Manners Maketh the … Child?

The Hollyhock Door

Ever since my son learned to talk, we’ve encouraged him to say “please” and “thank you”. I figured it was a small enough habit that he could pick up easily, but now that he’s reasonably articulate, I find I’m still having to prompt the polite words.

Part of the problem seems to be consistency: he has certain phrases to use at home and different ones at playschool. Plus, now that he’s in a different class with new teachers, there’s a whole new set of sayings to learn. Poor guy, it must be so confusing!

As much as I’m tempted to let a few things go as he adjusts, I just can’t accept grunting and pointing, or “I want that” replacing the hard fought pleasantries of “please may I have …”.

Nor do I think it’s in his best interests.

As an English teacher, I know that this age is critical for developing his language skills. Using polite phrases implicitly teaches him about the facility of language, not just to demand or instruct, but to request, describe and connect with others. For a child who still struggles with precision in his speech, encouraging him to describe what he wants and to ask for it clearly helps his development.

I know there are those who must think I’m too strict when I insist on the “magic words”. There are probably parents and teachers who roll their eyes and think, “oh just let him be” when I prompt ” please may …” before he dutifully rolls out the phrase.

I suppose we all pick our priorities. For some it is cleaning up after yourself. For others it’s potty training and self-care. For me, it’s language, and if I end up with a messy, loquacious four year old in pull-ups, so be it!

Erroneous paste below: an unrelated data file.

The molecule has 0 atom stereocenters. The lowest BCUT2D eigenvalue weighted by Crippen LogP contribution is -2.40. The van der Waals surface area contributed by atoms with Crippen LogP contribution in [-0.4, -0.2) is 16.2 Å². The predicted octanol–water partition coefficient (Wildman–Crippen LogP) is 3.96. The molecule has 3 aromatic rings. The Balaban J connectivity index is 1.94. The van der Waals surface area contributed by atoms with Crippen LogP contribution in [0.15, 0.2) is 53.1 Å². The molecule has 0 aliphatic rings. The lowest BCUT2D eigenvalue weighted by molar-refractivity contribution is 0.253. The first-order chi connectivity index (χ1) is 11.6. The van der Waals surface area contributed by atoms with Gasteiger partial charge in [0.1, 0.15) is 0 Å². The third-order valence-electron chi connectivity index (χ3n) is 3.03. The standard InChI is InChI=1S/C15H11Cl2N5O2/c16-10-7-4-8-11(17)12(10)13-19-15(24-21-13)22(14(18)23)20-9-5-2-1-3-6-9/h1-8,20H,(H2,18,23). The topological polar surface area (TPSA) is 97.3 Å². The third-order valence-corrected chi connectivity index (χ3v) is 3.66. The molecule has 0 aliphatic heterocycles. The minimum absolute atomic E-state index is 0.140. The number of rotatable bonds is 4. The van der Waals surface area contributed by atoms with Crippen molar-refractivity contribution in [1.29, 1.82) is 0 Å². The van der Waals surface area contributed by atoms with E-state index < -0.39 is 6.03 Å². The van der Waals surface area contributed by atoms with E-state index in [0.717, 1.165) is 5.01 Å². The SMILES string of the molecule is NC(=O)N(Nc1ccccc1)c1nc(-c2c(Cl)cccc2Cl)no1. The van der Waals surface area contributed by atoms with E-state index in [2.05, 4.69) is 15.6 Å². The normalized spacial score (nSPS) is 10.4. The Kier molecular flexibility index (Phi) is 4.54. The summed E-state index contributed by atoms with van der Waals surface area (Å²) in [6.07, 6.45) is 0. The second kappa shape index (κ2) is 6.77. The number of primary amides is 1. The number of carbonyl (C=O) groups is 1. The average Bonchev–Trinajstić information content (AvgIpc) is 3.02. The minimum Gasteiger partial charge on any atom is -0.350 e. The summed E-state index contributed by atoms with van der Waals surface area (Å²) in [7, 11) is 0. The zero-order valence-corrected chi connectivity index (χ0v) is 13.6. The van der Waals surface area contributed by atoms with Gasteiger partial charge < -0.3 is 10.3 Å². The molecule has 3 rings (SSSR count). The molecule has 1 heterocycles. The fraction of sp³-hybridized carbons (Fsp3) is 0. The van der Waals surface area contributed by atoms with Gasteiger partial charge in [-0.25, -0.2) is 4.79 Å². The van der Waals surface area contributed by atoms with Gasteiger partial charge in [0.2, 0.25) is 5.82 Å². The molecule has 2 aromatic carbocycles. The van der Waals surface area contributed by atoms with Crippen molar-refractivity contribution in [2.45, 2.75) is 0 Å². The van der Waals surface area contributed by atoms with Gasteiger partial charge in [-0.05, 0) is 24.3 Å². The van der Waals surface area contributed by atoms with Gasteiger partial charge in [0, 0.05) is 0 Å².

What do you think? Do you insist on pleases and thank yous?

Manners to teach kids
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  1. You’re so right. Good manners and habits picked up when young will help them when they’re older. People notice small things like pleases, thank yous and door opening.

  2. Children with no good manners make me so angry. I can’t stand it and I insist on good manners in my children. I have to prompt them sometimes but they do it when we’re out and about and that makes me happy. Great post, thanks for sharing. x

  3. I totally agree and often get compliments about my boys manners. It makes me really proud. It is also a cultural difference as in Holland people are much more direct and don’t say please and thank you all the time. I found that hard to accept and was adamant that my boys would be more ´English’ in this. One thing I don’t insist on is that they make eye contact as my eldest (autistic) really finds this hard. We have taught him to look towards people (for their comfort) but not in the eyes (for his). #brilliantblogposts

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